Henry IV, Holy Roman Emperor
Henry IV (German: Heinrich IV; 11 November 1050 – 7 August 1106) was Holy Roman Emperor from 1084 to 1105, King of Germany from 1054 to 1105, King of Italy and Burgundy from 1056 to 1105, and Duke of Bavaria from 1052 to 1054. He was the son of Henry III, Holy Roman Emperor—the second monarch of the Salian dynasty—and Agnes of Poitou. After his father's death on 5 October 1056, Henry was placed under his mother's guardianship. She made grants to German aristocrats to secure their support. Unlike her late husband, she could not control the election of the popes, thus the idea of the "liberty of the Church" strengthened during her rule. Taking advantage of her weakness, Archbishop Anno II of Cologne kidnapped Henry in April 1062. He administered Germany until Henry came of age in 1065.
|Holy Roman Emperor|
|King of Germany|
|King of Italy and Burgundy|
|Born||11 November 1050|
Imperial Palace of Goslar, Saxony (?)
|Died||7 August 1106 55) (aged|
Liège, Lower Lorraine
|Mother||Agnes of Poitou|
Henry endeavoured to recover the royal estates that had been lost during his minority. He employed low-ranking officials to carry out his new policies, causing discontent in Saxony and Thuringia. Henry crushed a riot in Saxony in 1069 and overcame the rebellion of the Saxon aristocrat Otto of Nordheim in 1071. The appointment of commoners to high office offended German aristocrats, and many of them withdrew from Henry's court. He insisted on his royal prerogative to appoint bishops and abbots, although the reformist clerics condemned this practice as simony (a forbidden sale of church offices). Pope Alexander II blamed Henry's advisors for his acts and excommunicated them in early 1073. Henry's conflicts with the Holy See and the German dukes weakened his position and the Saxons rose up in open rebellion in the summer of 1074. Taking advantage of a quarrel between the Saxon aristocrats and peasantry, he forced the rebels into submission in October 1075.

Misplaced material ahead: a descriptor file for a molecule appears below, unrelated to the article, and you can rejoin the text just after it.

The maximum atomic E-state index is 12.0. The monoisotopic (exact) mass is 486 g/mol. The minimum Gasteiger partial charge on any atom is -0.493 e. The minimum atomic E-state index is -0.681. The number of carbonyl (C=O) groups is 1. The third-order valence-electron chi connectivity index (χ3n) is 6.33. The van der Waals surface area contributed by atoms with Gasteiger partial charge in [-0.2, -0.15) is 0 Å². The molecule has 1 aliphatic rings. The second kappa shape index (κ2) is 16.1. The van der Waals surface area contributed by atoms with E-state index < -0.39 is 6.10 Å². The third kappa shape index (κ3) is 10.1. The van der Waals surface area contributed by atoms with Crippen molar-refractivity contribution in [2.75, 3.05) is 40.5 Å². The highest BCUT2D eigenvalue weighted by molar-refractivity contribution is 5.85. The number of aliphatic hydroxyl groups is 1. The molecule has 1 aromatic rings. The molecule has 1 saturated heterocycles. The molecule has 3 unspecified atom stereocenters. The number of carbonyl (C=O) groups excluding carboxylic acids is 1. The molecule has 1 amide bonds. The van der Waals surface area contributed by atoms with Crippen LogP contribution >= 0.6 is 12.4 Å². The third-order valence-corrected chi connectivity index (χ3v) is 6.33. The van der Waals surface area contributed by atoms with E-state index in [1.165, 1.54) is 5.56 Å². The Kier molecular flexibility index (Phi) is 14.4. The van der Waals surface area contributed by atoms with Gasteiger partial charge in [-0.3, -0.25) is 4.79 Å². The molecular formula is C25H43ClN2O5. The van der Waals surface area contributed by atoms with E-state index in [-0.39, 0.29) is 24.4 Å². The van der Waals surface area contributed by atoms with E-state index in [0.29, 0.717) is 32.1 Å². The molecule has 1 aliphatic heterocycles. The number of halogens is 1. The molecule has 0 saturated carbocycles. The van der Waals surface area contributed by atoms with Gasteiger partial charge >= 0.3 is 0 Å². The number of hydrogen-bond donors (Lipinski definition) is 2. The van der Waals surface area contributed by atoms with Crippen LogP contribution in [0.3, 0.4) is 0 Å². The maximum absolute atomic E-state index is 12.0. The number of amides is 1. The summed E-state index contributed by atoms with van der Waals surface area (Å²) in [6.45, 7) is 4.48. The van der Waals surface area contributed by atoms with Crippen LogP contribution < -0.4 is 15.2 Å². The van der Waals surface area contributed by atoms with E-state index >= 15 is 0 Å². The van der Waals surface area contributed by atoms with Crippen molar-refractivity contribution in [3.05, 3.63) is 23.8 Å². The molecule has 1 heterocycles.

Henry adopted an active policy in Italy, alarming Pope Alexander II's successor, Gregory VII, who threatened him with excommunication for simony. Henry persuaded most of the German bishops to declare the Pope's election invalid on 24 January 1076. In response, the Pope excommunicated Henry and released his subjects from their allegiance. German aristocrats who were hostile to Henry called for the Pope to hold an assembly in Germany to hear Henry's case. To prevent the Pope from sitting in judgement on him, Henry went to Italy as far as Canossa to meet with the Pope. His penitential "Walk to Canossa" was a success and Gregory VII had no choice but to absolve him in January 1077. Henry's German opponents ignored his absolution and elected an antiking, Rudolf of Rheinfelden, on 14 March 1077. The Pope was initially neutral in the two kings' conflict, enabling Henry to consolidate his position. Henry continued to appoint high-ranking clerics, for which the Pope again excommunicated him on 7 March 1080. Most German and northern Italian bishops remained loyal to Henry and they elected the antipope Clement III. Rudolf of Rheinfelden was killed in battle and his successor, Hermann of Salm, could only exert royal authority in Saxony. From 1081, Henry launched a series of military campaigns to Italy, and Clement III crowned him emperor in Rome on 1 April 1084.
Hermann of Salm died and Henry pacified Saxony with the local aristocrats' assistance in 1088. He launched an invasion against the pope's principal Italian ally, Matilda of Tuscany, in 1089. She convinced Henry's elder son, Conrad II, to take up arms against his father in 1093. Her alliance with Welf I, Duke of Bavaria, prevented Henry's return to Germany until 1096 when he was reconciled with Welf. After Clement III's death, Henry did not support new antipopes, but did not make peace with Pope Paschal II. Henry proclaimed the first Reichsfriede (imperial peace) which covered the whole territory of Germany in 1103. His younger son, Henry V, forced him to abdicate on 31 December 1105. He tried to regain his throne with the assistance of Lotharingian aristocrats, but became ill and died without receiving absolution from his excommunication. Henry's preeminent role in the Investiture Controversy, his "Walk to Canossa" and his conflicts with his sons and wife established his controversial reputation, with some regarding him as the stereotype of a tyrant, and others describing him as an exemplary monarch who protected the poor.